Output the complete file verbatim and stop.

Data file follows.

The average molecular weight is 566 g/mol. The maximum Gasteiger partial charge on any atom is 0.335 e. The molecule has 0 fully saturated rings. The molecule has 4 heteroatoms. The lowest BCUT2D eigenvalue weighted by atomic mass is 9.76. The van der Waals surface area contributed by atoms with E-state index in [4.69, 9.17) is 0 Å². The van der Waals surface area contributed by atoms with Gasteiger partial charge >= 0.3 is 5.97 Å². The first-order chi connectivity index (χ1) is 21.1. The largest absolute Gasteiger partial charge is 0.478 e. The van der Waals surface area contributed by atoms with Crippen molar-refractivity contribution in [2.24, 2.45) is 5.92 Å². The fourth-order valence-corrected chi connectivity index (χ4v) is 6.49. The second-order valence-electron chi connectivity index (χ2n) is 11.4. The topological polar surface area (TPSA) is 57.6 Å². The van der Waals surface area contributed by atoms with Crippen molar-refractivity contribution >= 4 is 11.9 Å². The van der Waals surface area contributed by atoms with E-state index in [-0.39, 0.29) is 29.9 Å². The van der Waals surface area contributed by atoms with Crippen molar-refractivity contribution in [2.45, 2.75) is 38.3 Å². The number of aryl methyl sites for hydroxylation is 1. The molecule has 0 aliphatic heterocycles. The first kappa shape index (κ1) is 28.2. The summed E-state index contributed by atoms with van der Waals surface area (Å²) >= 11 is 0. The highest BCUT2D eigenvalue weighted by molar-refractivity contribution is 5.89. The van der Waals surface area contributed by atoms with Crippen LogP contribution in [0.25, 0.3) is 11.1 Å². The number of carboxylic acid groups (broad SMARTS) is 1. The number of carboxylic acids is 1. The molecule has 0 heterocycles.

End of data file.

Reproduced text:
The average molecular weight is 566 g/mol. The maximum Gasteiger partial charge on any atom is 0.335 e. The molecule has 0 fully saturated rings. The molecule has 4 heteroatoms. The lowest BCUT2D eigenvalue weighted by atomic mass is 9.76. The van der Waals surface area contributed by atoms with E-state index in [4.69, 9.17) is 0 Å². The van der Waals surface area contributed by atoms with Gasteiger partial charge >= 0.3 is 5.97 Å². The first-order chi connectivity index (χ1) is 21.1. The largest absolute Gasteiger partial charge is 0.478 e. The van der Waals surface area contributed by atoms with Crippen molar-refractivity contribution in [2.24, 2.45) is 5.92 Å². The fourth-order valence-corrected chi connectivity index (χ4v) is 6.49. The second-order valence-electron chi connectivity index (χ2n) is 11.4. The topological polar surface area (TPSA) is 57.6 Å². The van der Waals surface area contributed by atoms with Crippen molar-refractivity contribution >= 4 is 11.9 Å². The van der Waals surface area contributed by atoms with E-state index in [-0.39, 0.29) is 29.9 Å². The van der Waals surface area contributed by atoms with Crippen molar-refractivity contribution in [2.45, 2.75) is 38.3 Å². The number of aryl methyl sites for hydroxylation is 1. The molecule has 0 aliphatic heterocycles. The first kappa shape index (κ1) is 28.2. The summed E-state index contributed by atoms with van der Waals surface area (Å²) >= 11 is 0. The highest BCUT2D eigenvalue weighted by molar-refractivity contribution is 5.89. The van der Waals surface area contributed by atoms with Crippen LogP contribution in [0.25, 0.3) is 11.1 Å². The number of carboxylic acid groups (broad SMARTS) is 1. The number of carboxylic acids is 1. The molecule has 0 heterocycles.